Domenech joined Heartland in 2009 after several years working and writing on national health care policy, beginning with a political appointment as speechwriter to U.S. Health and Human Services Secretary Tommy Thompson, and continuing as chief speechwriter for U.S. Senator John Cornyn during the Medicare Part D debate on Capitol Hill.
In addition to his work with Heartland and The Federalist, Domenech is the publisher of a daily subscription newsletter, The Transom, which is read daily by thousands of political insiders.
Domenech co-founded Redstate andhosts a popular podcast on market issues in the global economy -- and for which he won a "Sammy" award in 2011 — called Coffee & Markets.
In 2009 he was selected as a Journalism Fellow by the Peter Jennings Project for Journalists and the Constitution.
Latest posts by Benjamin Domenech (see all)
- Three Potential Paths Post-Obamacare Ruling - March 14, 2015
- Heartland Daily Podcast – Ben Domenech: The Vaccine Debate - February 6, 2015
- The Insane Vaccine Debate - February 5, 2015
Politically, the president’s inequality concern trolling push is just the latest MacGuffin: the distraction of an issue that does not poll as a high priority, but is designed as a sop to the media and his now-shrinking base of support. But it also speaks to real concerns in an era of wage stagnation and squeezed paychecks. There shouldn’t be any debate about the reality of the problem that the costs of basic staples, health care, and higher education are chewing up ever-increasing portions of the median family budget which is, in inflation-adjusted terms, smaller than it’s been since 1995. According to the Bureau of Labor Statistics, over the past five years, the average prices for all goods are 7.7% higher; the average price of bread is 10.4% higher; and the average price of meat/poultry/fish/eggs is 16.2% higher. In the past decade, the average worker has paid 89 percent more toward their health care benefits, while their wages grew 31 percent. The rising costs of the government-fueled higher education bubble makes American parents concerned they can no longer afford to send their kids to college. On top of it all, Americans no longer feel confident about their ability to find a new job which can pay them enough to make up for the costs of these goods and services.
The problem is not that the cost of unskilled labor is too low. The problem is the costs of what workers can buy with the fruits of that labor are too high. And the reason for that is largely due to government and systems which socialize risk and insulate producers from reality, not the realities of a competitive marketplace. Those who favor a free market response to these inequality-related concerns ought to view the minimum wage push as an opportunity to put forward an agenda that speaks to these real concerns with a gas & groceries agenda. This is not going to be solved by more government requirements which raise the cost of labor and will absolutely lead to more low-skilled unemployment: it is with an agenda that would smash the insulated systems which have led to these higher costs.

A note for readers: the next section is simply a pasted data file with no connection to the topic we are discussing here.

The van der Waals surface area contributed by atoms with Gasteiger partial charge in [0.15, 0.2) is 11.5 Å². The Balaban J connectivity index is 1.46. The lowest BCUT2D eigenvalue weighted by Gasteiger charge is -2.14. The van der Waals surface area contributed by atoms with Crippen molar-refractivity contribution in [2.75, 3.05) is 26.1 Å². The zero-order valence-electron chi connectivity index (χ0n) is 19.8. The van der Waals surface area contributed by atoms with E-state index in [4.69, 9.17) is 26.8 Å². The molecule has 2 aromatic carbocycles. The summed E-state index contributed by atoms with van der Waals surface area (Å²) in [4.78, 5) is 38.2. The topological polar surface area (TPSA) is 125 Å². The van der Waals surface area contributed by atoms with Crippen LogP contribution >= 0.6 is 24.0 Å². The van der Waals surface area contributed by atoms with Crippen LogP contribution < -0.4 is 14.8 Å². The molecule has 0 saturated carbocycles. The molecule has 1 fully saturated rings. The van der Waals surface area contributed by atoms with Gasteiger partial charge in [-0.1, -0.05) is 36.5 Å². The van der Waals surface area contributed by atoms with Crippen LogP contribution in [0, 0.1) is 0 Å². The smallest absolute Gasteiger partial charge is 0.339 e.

What does that look like in practice? Well, you can start by ending the massive subsidies and mandates for big conglomerates that drive up food and gas prices; streamlining or eliminate burdensome regulations on food production; ending the government’s management Soviet-style programs of dairy and raisins; streamlining or eliminating burdensome regulations on energy which needlessly drive up prices, inhibit competition, and destabilize the market while eliminating all taxpayer-funded energy subsidies and letting the best product win; and eliminating subsidies and tax incentives for energy companies to turn food like corn into gas, such as the Renewable Fuel Standard. You can propose smashing the federal government’s accreditation cartel, which has had a dramatic and negative impact on innovation within the higher ed space, and take a simple, federalist step of empowering the states to create 50 new accreditation entities. With the ability to accredit all the way down to the level of the individual course, this approach would push market-driven course offerings designed not as hollow imitations of larger liberal arts programs, but to suit the skill demands of the new economy.